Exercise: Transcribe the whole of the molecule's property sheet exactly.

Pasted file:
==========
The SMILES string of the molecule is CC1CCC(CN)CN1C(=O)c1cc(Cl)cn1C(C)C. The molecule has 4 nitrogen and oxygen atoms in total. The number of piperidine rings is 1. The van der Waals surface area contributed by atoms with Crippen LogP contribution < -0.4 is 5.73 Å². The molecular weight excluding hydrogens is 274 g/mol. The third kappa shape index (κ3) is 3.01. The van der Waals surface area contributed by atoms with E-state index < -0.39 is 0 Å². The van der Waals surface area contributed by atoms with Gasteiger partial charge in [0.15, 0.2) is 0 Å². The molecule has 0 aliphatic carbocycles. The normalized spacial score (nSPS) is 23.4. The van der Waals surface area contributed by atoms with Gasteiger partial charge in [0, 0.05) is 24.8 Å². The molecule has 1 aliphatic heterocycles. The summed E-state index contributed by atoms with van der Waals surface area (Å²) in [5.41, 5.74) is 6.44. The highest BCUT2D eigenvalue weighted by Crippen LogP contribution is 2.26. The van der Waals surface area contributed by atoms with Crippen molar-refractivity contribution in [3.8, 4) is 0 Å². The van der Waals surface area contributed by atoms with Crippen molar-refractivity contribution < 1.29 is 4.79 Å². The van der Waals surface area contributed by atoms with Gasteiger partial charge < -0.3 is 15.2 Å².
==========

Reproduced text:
The SMILES string of the molecule is CC1CCC(CN)CN1C(=O)c1cc(Cl)cn1C(C)C. The molecule has 4 nitrogen and oxygen atoms in total. The number of piperidine rings is 1. The van der Waals surface area contributed by atoms with Crippen LogP contribution < -0.4 is 5.73 Å². The molecular weight excluding hydrogens is 274 g/mol. The third kappa shape index (κ3) is 3.01. The van der Waals surface area contributed by atoms with E-state index < -0.39 is 0 Å². The van der Waals surface area contributed by atoms with Gasteiger partial charge in [0.15, 0.2) is 0 Å². The molecule has 0 aliphatic carbocycles. The normalized spacial score (nSPS) is 23.4. The van der Waals surface area contributed by atoms with Gasteiger partial charge in [0, 0.05) is 24.8 Å². The molecule has 1 aliphatic heterocycles. The summed E-state index contributed by atoms with van der Waals surface area (Å²) in [5.41, 5.74) is 6.44. The highest BCUT2D eigenvalue weighted by Crippen LogP contribution is 2.26. The van der Waals surface area contributed by atoms with Crippen molar-refractivity contribution in [3.8, 4) is 0 Å². The van der Waals surface area contributed by atoms with Crippen molar-refractivity contribution < 1.29 is 4.79 Å². The van der Waals surface area contributed by atoms with Gasteiger partial charge < -0.3 is 15.2 Å².